NerdKits - electronics education for a digital generation

You are not logged in. [log in]

NEW: Learning electronics? Ask your questions on the new Electronics Questions & Answers site hosted by CircuitLab.

Basic Electronics » Need help understanding a relay schematic

February 13, 2012
by Ralphxyz
Ralphxyz's Avatar

I want to control the relay from a pin on the mcu.

I "think" that I would want to use the NO (Normally Open) contact between 87 and 30 for the motor wiring.

Now what do 85/86 do?

I can not find a specsheet but I believe I ordered these resistors with a 5 volt coil.

I do not remember where I got them from.

There must be a common ground where would that be or is that what 85/86 illustrates?

Would this be a SPDT (Single Pole Double Throw) relay?

Thanks,

Ralph

February 13, 2012
by dgikuljot
dgikuljot's Avatar

Dear Ralph, I was puzzled by a relay diagram too before I took it into my electronics work area and played around with it. Basically you apply ground and positive voltage to pins 85/86. Polarity doesnt matter. So basically one pin will always have either grouund or positive. The other pin will either be triggered with ground or positive depending on your constant choice. So essentially pin 85 and 86 are the coil and when it gets energized the. Pin 30 disconnects from 87a which is normally closed and connects to pin 87 which is normally open.

I hope this helps but if you need more help let me know and I can clarify

February 13, 2012
by mongo
mongo's Avatar

Right! 85 and 86 are the coil of the relay. 30 is the common terminal of the relay contacts. 87A is the normally closed contact. 87 is the normally open contact. To operate the relay through MCU, I would use a transistor or a FET like the 2700's to disassociate the spike caused by the coil when De-energized. A diode across the coil to clamp the transients would also help. It would be backward biased so the anode would be on the negative or ground terminal side.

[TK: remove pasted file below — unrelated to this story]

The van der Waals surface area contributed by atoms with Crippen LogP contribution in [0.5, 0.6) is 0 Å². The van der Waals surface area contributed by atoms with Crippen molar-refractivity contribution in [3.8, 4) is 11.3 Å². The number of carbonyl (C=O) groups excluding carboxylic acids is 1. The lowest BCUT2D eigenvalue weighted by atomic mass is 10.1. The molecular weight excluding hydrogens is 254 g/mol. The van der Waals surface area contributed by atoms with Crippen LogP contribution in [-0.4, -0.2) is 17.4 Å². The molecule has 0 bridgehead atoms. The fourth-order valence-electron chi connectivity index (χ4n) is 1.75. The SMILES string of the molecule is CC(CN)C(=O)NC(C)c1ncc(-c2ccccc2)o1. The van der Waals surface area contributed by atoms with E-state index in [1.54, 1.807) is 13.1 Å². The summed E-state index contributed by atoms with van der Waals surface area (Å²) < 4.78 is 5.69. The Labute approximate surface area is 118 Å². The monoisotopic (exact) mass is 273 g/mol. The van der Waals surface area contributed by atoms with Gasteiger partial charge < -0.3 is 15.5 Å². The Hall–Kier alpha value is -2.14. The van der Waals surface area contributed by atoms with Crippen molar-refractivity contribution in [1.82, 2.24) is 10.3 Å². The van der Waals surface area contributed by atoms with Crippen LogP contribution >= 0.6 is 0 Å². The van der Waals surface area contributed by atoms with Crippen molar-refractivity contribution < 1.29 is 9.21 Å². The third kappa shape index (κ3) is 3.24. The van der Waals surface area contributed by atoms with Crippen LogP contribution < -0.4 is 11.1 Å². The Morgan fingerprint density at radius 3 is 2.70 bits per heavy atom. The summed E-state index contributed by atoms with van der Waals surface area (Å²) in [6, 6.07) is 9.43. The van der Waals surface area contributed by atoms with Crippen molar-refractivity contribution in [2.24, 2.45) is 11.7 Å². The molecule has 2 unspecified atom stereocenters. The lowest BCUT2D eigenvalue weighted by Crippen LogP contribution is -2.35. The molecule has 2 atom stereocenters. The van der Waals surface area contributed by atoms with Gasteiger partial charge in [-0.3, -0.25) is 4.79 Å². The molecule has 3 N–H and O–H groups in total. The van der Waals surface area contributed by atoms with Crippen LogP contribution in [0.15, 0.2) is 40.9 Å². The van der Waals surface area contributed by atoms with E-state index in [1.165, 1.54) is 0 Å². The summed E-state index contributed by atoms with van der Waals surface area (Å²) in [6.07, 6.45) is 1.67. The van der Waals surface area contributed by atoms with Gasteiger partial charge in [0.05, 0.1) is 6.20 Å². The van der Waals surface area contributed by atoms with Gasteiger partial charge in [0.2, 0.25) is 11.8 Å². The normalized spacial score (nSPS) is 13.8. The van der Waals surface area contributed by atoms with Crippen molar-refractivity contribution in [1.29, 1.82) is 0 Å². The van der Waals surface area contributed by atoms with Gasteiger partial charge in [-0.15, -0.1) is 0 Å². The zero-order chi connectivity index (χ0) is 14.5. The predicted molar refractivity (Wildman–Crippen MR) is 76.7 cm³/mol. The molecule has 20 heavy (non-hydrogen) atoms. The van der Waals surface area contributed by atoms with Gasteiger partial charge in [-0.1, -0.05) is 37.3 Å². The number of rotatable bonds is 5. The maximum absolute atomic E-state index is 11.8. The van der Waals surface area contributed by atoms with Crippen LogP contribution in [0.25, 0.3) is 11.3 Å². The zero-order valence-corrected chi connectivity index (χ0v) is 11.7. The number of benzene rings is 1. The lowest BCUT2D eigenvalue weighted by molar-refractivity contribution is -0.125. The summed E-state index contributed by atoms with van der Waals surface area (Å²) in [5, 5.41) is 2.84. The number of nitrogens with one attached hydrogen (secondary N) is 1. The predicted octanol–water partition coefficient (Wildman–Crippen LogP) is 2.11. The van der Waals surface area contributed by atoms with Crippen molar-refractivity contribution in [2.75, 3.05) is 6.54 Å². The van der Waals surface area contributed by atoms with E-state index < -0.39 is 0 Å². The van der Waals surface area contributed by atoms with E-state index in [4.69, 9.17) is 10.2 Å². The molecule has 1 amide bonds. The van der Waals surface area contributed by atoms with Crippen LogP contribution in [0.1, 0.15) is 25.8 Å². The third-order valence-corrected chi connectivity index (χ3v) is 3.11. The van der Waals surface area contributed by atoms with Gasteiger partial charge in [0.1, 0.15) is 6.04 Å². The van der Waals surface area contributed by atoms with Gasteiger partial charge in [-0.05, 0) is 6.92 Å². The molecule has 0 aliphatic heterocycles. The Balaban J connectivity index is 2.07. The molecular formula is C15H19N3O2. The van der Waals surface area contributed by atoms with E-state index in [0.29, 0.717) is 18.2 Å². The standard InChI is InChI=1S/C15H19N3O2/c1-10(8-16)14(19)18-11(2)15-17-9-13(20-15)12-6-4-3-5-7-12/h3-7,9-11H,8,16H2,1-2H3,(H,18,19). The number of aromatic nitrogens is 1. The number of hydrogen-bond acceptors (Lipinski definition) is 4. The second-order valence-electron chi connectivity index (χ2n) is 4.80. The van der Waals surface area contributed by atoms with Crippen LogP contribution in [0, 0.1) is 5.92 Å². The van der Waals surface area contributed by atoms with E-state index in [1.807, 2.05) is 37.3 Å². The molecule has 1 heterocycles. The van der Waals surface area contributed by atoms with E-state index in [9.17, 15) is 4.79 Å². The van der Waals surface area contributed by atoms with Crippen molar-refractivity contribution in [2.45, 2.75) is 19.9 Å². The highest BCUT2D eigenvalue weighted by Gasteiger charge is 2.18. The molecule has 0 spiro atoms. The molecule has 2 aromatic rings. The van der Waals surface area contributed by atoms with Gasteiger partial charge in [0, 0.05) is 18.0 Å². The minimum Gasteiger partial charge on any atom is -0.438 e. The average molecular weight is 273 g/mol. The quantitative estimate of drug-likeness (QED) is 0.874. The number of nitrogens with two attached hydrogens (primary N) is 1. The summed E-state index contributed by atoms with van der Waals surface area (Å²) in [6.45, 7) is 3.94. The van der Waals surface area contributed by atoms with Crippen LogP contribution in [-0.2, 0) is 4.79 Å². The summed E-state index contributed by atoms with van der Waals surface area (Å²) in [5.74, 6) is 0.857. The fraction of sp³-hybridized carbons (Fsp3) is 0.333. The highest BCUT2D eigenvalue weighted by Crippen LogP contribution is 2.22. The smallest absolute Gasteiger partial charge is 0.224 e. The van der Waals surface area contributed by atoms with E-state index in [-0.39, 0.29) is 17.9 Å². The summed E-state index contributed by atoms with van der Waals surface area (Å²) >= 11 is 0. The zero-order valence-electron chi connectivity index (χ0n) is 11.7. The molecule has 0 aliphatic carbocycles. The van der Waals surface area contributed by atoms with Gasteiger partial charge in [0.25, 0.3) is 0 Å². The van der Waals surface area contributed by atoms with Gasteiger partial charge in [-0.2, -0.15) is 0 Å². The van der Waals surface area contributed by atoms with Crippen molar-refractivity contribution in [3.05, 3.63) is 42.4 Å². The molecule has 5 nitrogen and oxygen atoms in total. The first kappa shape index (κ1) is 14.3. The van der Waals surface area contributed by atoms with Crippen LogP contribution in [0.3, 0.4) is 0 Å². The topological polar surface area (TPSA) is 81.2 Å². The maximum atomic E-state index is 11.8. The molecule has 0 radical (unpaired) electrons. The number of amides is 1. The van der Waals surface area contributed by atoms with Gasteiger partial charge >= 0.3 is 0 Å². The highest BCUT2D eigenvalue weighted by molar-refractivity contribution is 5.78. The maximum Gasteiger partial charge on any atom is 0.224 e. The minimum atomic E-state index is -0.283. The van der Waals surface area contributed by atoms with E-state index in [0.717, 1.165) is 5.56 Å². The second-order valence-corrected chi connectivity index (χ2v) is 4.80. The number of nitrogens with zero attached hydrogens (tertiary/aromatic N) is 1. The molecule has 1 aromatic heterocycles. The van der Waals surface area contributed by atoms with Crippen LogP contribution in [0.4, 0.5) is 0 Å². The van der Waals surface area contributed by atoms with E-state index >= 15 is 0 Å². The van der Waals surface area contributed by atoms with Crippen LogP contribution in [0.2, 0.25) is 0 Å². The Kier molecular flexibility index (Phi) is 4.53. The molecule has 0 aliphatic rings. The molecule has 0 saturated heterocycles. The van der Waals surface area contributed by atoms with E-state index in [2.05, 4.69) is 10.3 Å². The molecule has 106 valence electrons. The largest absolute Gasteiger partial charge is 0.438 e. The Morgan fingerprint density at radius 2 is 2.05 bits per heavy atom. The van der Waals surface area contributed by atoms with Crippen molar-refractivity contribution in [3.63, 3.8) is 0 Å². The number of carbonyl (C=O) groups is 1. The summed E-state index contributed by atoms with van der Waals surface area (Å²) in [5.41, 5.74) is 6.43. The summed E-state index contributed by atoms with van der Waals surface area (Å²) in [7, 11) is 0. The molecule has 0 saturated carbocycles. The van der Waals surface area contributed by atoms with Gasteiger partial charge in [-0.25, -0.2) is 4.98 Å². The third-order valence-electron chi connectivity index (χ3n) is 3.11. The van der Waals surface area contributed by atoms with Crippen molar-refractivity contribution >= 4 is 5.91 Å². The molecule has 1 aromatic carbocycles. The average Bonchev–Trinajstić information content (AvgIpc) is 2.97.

February 14, 2012
by Ralphxyz
Ralphxyz's Avatar

Allright, thanks everyone.

It makes sense now.

I actually intended to use some higher amperage MOSFETs but thought I'd use the relays as I had them.

The code for my project will work for either.

Maybe I'll do some opto isolation just to see how that works.

I'll have more questions once I lay out my project.

I start just turning on and off a couple of motors but then it gets complicated I am even thinking about using a encoder.

I have a tilt sensor from SparkFun that I'll also use, so this is gonna get interesting.

Ralph

Post a Reply

Please log in to post a reply.

Did you know that a square wave sounds different than a sine wave? Learn more...